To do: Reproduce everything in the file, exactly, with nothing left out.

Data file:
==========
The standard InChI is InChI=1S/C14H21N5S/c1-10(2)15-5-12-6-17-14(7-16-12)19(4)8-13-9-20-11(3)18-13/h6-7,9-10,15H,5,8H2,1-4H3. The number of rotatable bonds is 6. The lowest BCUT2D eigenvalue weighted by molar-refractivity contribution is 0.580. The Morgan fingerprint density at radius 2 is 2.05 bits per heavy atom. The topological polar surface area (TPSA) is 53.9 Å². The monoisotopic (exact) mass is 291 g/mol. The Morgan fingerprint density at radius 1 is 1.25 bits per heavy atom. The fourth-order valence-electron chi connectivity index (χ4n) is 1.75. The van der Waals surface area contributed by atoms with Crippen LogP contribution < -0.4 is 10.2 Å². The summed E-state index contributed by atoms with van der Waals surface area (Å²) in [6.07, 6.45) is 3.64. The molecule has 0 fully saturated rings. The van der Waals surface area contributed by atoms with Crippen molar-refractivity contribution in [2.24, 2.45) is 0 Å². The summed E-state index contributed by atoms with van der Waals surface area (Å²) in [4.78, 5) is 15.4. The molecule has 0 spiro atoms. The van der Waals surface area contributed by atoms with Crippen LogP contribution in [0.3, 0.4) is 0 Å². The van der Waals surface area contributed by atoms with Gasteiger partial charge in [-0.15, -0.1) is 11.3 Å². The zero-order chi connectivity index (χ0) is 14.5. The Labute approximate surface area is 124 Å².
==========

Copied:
The standard InChI is InChI=1S/C14H21N5S/c1-10(2)15-5-12-6-17-14(7-16-12)19(4)8-13-9-20-11(3)18-13/h6-7,9-10,15H,5,8H2,1-4H3. The number of rotatable bonds is 6. The lowest BCUT2D eigenvalue weighted by molar-refractivity contribution is 0.580. The Morgan fingerprint density at radius 2 is 2.05 bits per heavy atom. The topological polar surface area (TPSA) is 53.9 Å². The monoisotopic (exact) mass is 291 g/mol. The Morgan fingerprint density at radius 1 is 1.25 bits per heavy atom. The fourth-order valence-electron chi connectivity index (χ4n) is 1.75. The van der Waals surface area contributed by atoms with Crippen LogP contribution < -0.4 is 10.2 Å². The summed E-state index contributed by atoms with van der Waals surface area (Å²) in [6.07, 6.45) is 3.64. The molecule has 0 fully saturated rings. The van der Waals surface area contributed by atoms with Crippen molar-refractivity contribution in [2.24, 2.45) is 0 Å². The summed E-state index contributed by atoms with van der Waals surface area (Å²) in [4.78, 5) is 15.4. The molecule has 0 spiro atoms. The van der Waals surface area contributed by atoms with Crippen LogP contribution in [0.3, 0.4) is 0 Å². The van der Waals surface area contributed by atoms with Gasteiger partial charge in [-0.15, -0.1) is 11.3 Å². The zero-order chi connectivity index (χ0) is 14.5. The Labute approximate surface area is 124 Å².